7 Freaky Animal Organs That Would Give You Superpowers


If fuzzy action movie science worked in real life, becoming a brand-new superhero would—with a little help from the animal kingdom—just be a quick organ transplant away.

1. Slime Your Enemies with Special Hagfish Skin Glands.

Getting bitten by a shark would scare the feces out of most people, but it doesn’t even faze these cryptic scavengers. That’s because, within half a second of being attacked, hagfish secrete a cloud of thick, fibrous mucous that clogs the mouth and gills of any predator foolish enough to bother them.

2. Use Avian Air Sacs to Breathe at Superhuman Altitudes.

Breathe out. Congratulations, you’ve just wasted a load of perfectly good oxygen! Our feathered friends, meanwhile, don’t have this problem. When birds respire, air is pushed through a complicated series of air sacs which feed into the lungs, allowing them to collect and absorb oxygen far more effectively than we can. This system also allows them to merrily flutter about at heights that would suffocate even the toughest human mountain-climbers.

Sadly, however, birds have their own version of kryptonite, and its name is air pollution. At times, avians breathe a bit too efficiently for their own good, making them particularly vulnerable to atmospheric toxins.

3. Wood Frog Livers Could Help You Survive Being Frozen.


Each winter, as much as 60 percent of a wood frog’s body becomes completely frozen. Still more mind-boggling is the fact that their hearts actually stop beating during the colder months. How could any creature survive this? Copious quantities of glucose—which acts as a natural antifreeze—are mass-produced by the amphibian’s liver and sent into the veins to help prevent ice from forming there. 

4. Taste Your Opponents from Several Yards Away with a Serpentine Vomeronasal Organ.


Have you ever wondered why snakes have forked tongues? Strange as it might sound, all animals (including us) leave trails of microscopic taste particles lingering in the air. Flicking serpent tongues have evolved to intercept them: Upon being retracted, both prongs are inserted into the mouth’s vomeronasal organ, where this data is analyzed. Tracking rodents over great distances, therefore, becomes child’s play.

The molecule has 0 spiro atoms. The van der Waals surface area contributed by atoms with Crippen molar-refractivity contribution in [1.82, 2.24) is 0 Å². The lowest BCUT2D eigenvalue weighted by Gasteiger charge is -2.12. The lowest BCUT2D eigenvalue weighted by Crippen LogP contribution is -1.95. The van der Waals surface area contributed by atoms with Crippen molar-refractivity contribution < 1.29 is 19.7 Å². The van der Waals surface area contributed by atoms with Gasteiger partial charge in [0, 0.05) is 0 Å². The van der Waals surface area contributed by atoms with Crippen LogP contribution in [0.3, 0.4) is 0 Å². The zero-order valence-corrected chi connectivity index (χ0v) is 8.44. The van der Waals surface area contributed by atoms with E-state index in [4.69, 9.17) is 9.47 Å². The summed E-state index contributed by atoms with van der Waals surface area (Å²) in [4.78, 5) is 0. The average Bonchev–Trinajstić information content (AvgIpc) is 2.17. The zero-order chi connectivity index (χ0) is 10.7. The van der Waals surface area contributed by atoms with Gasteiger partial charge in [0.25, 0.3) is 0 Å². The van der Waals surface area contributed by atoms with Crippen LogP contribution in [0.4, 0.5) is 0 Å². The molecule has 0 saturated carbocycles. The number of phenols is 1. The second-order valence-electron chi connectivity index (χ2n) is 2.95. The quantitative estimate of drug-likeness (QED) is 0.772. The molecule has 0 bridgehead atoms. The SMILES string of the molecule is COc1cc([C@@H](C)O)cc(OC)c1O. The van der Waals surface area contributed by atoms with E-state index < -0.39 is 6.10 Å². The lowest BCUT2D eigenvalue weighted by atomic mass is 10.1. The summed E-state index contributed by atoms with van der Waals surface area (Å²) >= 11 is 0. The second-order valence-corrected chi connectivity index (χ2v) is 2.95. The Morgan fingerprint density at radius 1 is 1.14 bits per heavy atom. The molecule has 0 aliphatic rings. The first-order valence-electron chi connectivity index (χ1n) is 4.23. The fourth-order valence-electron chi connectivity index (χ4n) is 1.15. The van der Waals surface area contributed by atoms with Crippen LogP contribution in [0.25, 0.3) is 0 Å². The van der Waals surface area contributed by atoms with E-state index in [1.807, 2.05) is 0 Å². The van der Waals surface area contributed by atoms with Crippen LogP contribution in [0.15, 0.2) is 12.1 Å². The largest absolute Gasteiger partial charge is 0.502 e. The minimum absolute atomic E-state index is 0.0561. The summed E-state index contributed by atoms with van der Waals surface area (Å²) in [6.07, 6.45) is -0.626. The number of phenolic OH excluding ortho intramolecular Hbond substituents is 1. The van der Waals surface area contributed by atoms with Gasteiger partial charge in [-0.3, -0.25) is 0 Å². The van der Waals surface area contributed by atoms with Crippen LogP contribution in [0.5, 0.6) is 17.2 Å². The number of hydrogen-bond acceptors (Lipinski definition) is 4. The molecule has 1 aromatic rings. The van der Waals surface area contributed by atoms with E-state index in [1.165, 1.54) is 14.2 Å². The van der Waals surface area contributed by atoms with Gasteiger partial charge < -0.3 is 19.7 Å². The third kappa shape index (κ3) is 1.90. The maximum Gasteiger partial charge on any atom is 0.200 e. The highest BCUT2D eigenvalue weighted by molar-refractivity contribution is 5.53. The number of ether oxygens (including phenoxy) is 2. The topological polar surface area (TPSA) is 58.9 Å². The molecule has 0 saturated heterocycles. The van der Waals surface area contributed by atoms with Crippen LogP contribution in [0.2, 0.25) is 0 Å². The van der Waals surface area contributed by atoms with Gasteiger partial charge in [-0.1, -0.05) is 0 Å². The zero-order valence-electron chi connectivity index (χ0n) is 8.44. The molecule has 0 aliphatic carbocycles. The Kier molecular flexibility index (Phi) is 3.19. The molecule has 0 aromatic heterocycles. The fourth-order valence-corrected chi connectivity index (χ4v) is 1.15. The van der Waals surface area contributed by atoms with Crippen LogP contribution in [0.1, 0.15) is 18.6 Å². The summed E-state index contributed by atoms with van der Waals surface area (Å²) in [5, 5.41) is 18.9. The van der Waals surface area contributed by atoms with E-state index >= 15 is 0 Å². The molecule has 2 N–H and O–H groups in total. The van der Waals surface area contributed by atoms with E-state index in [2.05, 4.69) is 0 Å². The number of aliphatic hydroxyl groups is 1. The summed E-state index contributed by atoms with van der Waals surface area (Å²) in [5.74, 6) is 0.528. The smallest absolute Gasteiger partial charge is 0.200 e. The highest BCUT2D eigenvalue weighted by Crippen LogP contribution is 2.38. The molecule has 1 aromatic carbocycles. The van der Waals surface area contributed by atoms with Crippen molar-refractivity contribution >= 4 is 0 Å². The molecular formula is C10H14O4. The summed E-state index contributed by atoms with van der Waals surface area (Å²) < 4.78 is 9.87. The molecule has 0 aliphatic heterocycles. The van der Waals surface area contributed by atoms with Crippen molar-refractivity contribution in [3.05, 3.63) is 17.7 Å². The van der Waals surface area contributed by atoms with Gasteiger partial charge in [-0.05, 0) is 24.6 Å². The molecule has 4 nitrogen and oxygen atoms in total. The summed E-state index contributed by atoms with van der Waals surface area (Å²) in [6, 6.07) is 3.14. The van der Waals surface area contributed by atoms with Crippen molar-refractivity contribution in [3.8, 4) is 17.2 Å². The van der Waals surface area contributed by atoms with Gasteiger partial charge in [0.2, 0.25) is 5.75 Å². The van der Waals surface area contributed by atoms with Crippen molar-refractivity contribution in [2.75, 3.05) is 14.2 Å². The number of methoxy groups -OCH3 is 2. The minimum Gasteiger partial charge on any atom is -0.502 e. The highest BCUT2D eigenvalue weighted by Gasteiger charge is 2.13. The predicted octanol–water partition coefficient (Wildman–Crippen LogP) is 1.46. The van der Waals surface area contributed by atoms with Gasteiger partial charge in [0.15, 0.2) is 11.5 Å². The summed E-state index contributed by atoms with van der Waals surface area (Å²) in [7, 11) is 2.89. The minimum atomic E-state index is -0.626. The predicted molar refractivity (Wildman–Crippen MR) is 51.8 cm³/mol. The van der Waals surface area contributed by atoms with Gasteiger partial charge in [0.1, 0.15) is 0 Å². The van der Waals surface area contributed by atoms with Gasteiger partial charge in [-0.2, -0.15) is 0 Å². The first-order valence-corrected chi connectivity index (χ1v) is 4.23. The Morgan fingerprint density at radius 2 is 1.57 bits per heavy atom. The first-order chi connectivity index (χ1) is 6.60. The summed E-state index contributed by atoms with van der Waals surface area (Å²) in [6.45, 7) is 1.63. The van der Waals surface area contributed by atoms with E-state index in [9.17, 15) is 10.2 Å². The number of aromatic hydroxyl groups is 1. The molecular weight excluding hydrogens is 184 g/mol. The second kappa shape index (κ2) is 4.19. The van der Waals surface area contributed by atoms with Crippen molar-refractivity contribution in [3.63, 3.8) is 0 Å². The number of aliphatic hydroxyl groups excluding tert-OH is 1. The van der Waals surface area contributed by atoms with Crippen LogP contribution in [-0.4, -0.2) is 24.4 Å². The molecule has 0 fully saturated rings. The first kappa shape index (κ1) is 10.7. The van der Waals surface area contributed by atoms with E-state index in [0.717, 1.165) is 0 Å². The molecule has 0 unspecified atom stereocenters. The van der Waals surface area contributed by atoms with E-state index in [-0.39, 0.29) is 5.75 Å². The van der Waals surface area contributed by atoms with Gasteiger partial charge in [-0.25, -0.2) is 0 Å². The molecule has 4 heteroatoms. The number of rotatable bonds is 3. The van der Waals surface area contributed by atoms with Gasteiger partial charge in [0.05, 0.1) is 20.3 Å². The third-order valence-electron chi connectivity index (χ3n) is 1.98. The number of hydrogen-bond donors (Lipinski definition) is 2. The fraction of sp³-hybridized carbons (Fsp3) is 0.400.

5. Detect Electrical Fields with Platypus Snouts.

Wikimedia Commons

It’s hard to imagine how platypuses could get any weirder, what with their egg-laying, beaver tails, and poisonous feet. But even those duck-like mouths are stranger than you might expect. While hunting underwater, a platypus uses sensitive glands on its bill to help locate the minor electrical fields generated by moving invertebrates.

6. Get HD Vision with Mantis Shrimp Eyes.


You, like many creatures, have binocular vision, meaning that you perceive depth when both of your eyes work together to focus on the same object. Yet, helpful as they are, our visual organs can’t compete with this Pacific crustacean’s. For starters, mantis shrimps can use not one, not two, but three separate regions of their eyes to stare at a given subject, giving them amazing “tri-nocular” vision. 

But that’s not all! They’re also able to see circularly-polarized light (the sort with which 3D films are made), an ability the vast majority of animals lack. In fact, scientists believe that the mantis shrimp’s spectacular eyesight could help us develop higher-definition CDs, DVDs, and holographic images.

7. Use a Bombardier Beetle’s Rear End to Fire Off a Blast of Scalding Liquid.

Those bad guys don’t stand a chance. Bombardier beetles greet would-be predators with a face-full of boiling, corrosive liquid that’s sprayed from their abdomens at a frightening speed. Amazingly, though the insects depend on specialized internal glands to produce this frightening reaction, they’re left completely unscathed afterwards.

NOAA, Wikimedia Commons // Public Domain
Watch the First-Ever Footage of a Baby Dumbo Octopus
NOAA, Wikimedia Commons // Public Domain
NOAA, Wikimedia Commons // Public Domain

Dumbo octopuses are named for the elephant-ear-like fins they use to navigate the deep sea, but until recently, when and how they developed those floppy appendages were a mystery. Now, for the first time, researchers have caught a newborn Dumbo octopus on tape. As reported in the journal Current Biology, they discovered that the creatures are equipped with the fins from the moment they hatch.

Study co-author Tim Shank, a researcher at the Woods Hole Oceanographic Institution in Massachusetts, spotted the octopus in 2005. During a research expedition in the North Atlantic, one of the remotely operated vehicles he was working with collected several coral branches with something strange attached to them. It looked like a bunch of sandy-colored golf balls at first, but then he realized it was an egg sac.

He and his fellow researchers eventually classified the hatchling that emerged as a member of the genus Grimpoteuthis. In other words, it was a Dumbo octopus, though they couldn't determine the exact species. But you wouldn't need a biology degree to spot its resemblance to Disney's famous elephant, as you can see in the video below.

The octopus hatched with a set of functional fins that allowed it to swim around and hunt right away, and an MRI scan revealed fully-developed internal organs and a complex nervous system. As the researchers wrote in their study, Dumbo octopuses enter the world as "competent juveniles" ready to jump straight into adult life.